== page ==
Unlike fish, however, addicts can, with good fortune, be brought to a point that they see at last that they do have a choice in the matter. They come to be shown that they have the power, the capacity, to withstand the temptation and thereby to avoid the hook. Where only death had lurked, life breaks through.

Fish have no capacity to come to such a point, where they can see that they have a choice in the matter of taking the bait that is dangled before them. 

Until and unless addicts are fortunate enough to come to a point, a moment of insight, of vision, when at last they are shown that--and how--they do have a choice, they also do not yet really have any choice. Until and unless they are brought to that moment, addicts may as well be fish.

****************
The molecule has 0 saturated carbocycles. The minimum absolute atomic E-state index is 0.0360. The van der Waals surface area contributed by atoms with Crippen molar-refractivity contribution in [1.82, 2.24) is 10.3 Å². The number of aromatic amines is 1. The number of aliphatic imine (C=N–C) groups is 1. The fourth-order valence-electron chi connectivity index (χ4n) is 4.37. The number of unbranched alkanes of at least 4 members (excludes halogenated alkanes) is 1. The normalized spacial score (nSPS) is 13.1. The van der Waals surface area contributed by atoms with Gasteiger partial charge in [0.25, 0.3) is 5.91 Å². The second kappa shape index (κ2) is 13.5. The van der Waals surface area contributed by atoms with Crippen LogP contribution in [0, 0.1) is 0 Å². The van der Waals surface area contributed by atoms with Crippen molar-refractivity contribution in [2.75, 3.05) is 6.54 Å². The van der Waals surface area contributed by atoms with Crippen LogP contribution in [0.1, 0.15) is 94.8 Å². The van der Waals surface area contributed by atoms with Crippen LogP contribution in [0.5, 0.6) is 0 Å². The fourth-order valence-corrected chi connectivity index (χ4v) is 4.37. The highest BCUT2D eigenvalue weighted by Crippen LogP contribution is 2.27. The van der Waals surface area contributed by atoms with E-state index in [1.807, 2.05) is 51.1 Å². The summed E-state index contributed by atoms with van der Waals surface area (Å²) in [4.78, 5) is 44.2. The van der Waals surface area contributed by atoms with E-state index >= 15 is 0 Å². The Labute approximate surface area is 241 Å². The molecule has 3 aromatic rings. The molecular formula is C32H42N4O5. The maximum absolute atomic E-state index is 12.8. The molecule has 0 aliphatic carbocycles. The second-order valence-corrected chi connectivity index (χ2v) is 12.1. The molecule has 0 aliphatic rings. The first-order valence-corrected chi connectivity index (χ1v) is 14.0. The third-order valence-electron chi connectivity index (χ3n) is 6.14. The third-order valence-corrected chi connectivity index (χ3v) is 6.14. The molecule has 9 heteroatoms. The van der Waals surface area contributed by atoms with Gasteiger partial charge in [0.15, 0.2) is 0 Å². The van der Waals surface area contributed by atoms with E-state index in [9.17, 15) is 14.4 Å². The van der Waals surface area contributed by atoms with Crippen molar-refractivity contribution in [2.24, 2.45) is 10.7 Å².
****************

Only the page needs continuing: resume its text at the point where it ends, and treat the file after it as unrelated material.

Prior to that point where they are granted such a moment of vision, addicts, as opposed to fish, may in some altogether abstract, worthless sense "have" what for many centuries has been called "free will." 

If so, however, it is a "free will in bondage." 

*     *     *

On the outside, Emma didn’t seem to want for anything, but let’s be clear—she was starving on the inside. Not the coal-burning-belly type of hunger of the destitute, but the agonizing longing of a free spirit, caged.

--Bernice L. McFadden, The Book of Harlan

In the eighth book of his Confessions, Augustine, the saint of the western Christian tradition, attests to having suffered from just such a state of bound freedom for many years. He depicts how he suffered from it up to up the moment he was personally granted his own liberating vision.